New MEP reports examine second year of MMSD’s full-day 4K program

April 1, 2024   |   By Karen Rivedal, WCER Communications

Two new reports from the Madison Education Partnership (MEP) look at differences in the experiences of students enrolled in full-day and half-day four-year-old kindergarten (4K) in the Madison Metropolitan School District (MMSD) during the 2022–2023 school year, which was the second consecutive year of the full-day 4K program.

Researchers assessed 341 4K students, observed 24 classrooms, and interviewed 23 teachers across full- and half-day classrooms. The team estimated differences in student achievement gains, as well as qualitative differences in instruction, time use, and culturally responsive or inclusive practices.

Researchers found no differences in learning growth in numeracy and executive functioning, on average, between students enrolled in the full- and half-day programs, even after controlling for demographic differences. Researchers found suggestive evidence that on average students in full-day 4K gain more on literacy assessments than half-day students, however this difference is imprecise, so the effect is interpreted with caution.

"While we cannot say for certain these differences are due to attending full-day 4K, these findings point to promising potential benefits of full-day 4K for learning gains in literacy," according to the reports from MEP, a research-practice partnership formed in 2016 between WCER and the school district.  

Since 2011, MMSD has offered tuition-free, optional half-day 4K to its residents. The program operates in 4K classrooms in MMSD elementary schools, as well as in certain early care and education (ECE) sites. In 2021, MMSD began offering full-day programming in eight MMSD elementary schools. In 2022, the program expanded to include four additional schools and three ECE sites. Between 1,400 to 1,500 students enroll in the 4K program each year, and roughly two-thirds of these students attend MMSD elementary schools.

In the two new MEP reports, researchers found that full-day 4K classrooms did spend a larger proportion of time in whole group instruction compared to half-day 4K classrooms, which often included more routines-based activities, such as reviewing the classroom calendar and discussing the weather. The reports also found language arts and literacy activities were the most common instructional content across both types of classrooms.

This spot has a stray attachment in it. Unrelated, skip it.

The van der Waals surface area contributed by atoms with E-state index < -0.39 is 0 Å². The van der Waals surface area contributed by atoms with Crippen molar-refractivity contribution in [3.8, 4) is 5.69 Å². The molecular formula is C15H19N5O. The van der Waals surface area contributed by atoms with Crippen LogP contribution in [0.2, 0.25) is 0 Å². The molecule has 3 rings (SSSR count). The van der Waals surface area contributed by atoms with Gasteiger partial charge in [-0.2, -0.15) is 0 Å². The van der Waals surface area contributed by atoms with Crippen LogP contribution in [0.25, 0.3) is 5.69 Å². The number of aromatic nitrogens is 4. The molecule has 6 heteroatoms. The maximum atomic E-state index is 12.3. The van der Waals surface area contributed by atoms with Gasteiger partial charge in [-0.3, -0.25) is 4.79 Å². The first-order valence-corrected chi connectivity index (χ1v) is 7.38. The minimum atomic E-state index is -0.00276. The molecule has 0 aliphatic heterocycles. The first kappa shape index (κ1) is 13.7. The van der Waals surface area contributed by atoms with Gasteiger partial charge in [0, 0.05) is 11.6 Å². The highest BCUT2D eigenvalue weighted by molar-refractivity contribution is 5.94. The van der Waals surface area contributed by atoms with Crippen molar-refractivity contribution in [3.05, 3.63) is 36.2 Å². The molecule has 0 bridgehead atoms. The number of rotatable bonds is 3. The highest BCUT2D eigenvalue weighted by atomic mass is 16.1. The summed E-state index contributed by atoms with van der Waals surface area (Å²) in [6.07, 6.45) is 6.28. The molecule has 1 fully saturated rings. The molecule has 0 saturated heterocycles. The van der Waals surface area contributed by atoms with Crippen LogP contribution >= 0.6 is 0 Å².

Classroom observations for the reports showed teachers implementing similar numbers of culturally responsive or inclusive practices in half-day (92) and full-day (88) 4K classrooms. The most common types seen were individualized supports (such as accommodations for students with disabilities), community-building activities, and the use of non-standardized English (such as Spanish or American Sign Language).

In interviews, teachers reported that full-day 4K allowed them to focus better and fit in more activities at a more manageable pace, though some teachers said a full day of school may be tiring for some four-year-olds.

To assess gains in learning after students leave 4K, researchers also followed a sub-sample of five-year-old kindergarten (5K) students who had attended full- or half-day 4K the year before. On that front, researchers did not find any difference in learning gains in literacy, numeracy, or executive function between 5K students who had attended full-day 4K and those who had attended half-day 4K. 

In interviews, some 5K teachers said full-day 4K may build children’s stamina for the full day of school in 5K, but 5K teachers also generally agreed that any amount of 4K programming provides children with a good foundation of knowledge and skills.

More findings and recommendations for future work and reflection can be found in the full learning gains report and the full classroom pedagogy report. Authors for the learning gains report are Rebecca Bier, Eric Grodsky, Beth Vaade, and Culleen Witthuhn. The pedagogy report was authored by Hailey Love, Juliana Correa, Grodsky, Vaade, Witthuhn, Linh Duong, and Yakob Lemma.

MEP also evaluated the first year of the full-day 4K program in 2021-2022, when they found similar amounts of learning gain in literacy, numeracy, and executive functioning for students in full-day and half-day classrooms.